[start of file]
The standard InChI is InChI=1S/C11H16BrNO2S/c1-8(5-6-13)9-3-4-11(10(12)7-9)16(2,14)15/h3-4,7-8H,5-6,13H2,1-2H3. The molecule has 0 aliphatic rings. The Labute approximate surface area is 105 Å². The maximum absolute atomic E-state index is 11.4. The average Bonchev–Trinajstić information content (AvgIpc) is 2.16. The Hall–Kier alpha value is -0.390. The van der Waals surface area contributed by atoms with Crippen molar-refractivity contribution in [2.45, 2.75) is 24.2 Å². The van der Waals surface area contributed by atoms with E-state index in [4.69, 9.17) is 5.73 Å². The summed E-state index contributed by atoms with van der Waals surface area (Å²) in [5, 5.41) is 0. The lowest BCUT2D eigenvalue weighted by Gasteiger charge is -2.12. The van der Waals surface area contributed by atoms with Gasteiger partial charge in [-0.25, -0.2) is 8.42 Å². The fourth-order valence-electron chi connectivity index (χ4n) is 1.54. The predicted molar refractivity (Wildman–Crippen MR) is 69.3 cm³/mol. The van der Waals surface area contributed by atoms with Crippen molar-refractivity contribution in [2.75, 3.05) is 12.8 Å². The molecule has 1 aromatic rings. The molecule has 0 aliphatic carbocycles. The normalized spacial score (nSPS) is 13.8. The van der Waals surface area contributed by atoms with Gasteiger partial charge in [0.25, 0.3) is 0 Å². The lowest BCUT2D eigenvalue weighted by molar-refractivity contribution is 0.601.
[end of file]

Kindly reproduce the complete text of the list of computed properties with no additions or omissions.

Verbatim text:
The standard InChI is InChI=1S/C11H16BrNO2S/c1-8(5-6-13)9-3-4-11(10(12)7-9)16(2,14)15/h3-4,7-8H,5-6,13H2,1-2H3. The molecule has 0 aliphatic rings. The Labute approximate surface area is 105 Å². The maximum absolute atomic E-state index is 11.4. The average Bonchev–Trinajstić information content (AvgIpc) is 2.16. The Hall–Kier alpha value is -0.390. The van der Waals surface area contributed by atoms with Crippen molar-refractivity contribution in [2.45, 2.75) is 24.2 Å². The van der Waals surface area contributed by atoms with E-state index in [4.69, 9.17) is 5.73 Å². The summed E-state index contributed by atoms with van der Waals surface area (Å²) in [5, 5.41) is 0. The lowest BCUT2D eigenvalue weighted by Gasteiger charge is -2.12. The van der Waals surface area contributed by atoms with Gasteiger partial charge in [-0.25, -0.2) is 8.42 Å². The fourth-order valence-electron chi connectivity index (χ4n) is 1.54. The predicted molar refractivity (Wildman–Crippen MR) is 69.3 cm³/mol. The van der Waals surface area contributed by atoms with Crippen molar-refractivity contribution in [2.75, 3.05) is 12.8 Å². The molecule has 1 aromatic rings. The molecule has 0 aliphatic carbocycles. The normalized spacial score (nSPS) is 13.8. The van der Waals surface area contributed by atoms with Gasteiger partial charge in [0.25, 0.3) is 0 Å². The lowest BCUT2D eigenvalue weighted by molar-refractivity contribution is 0.601.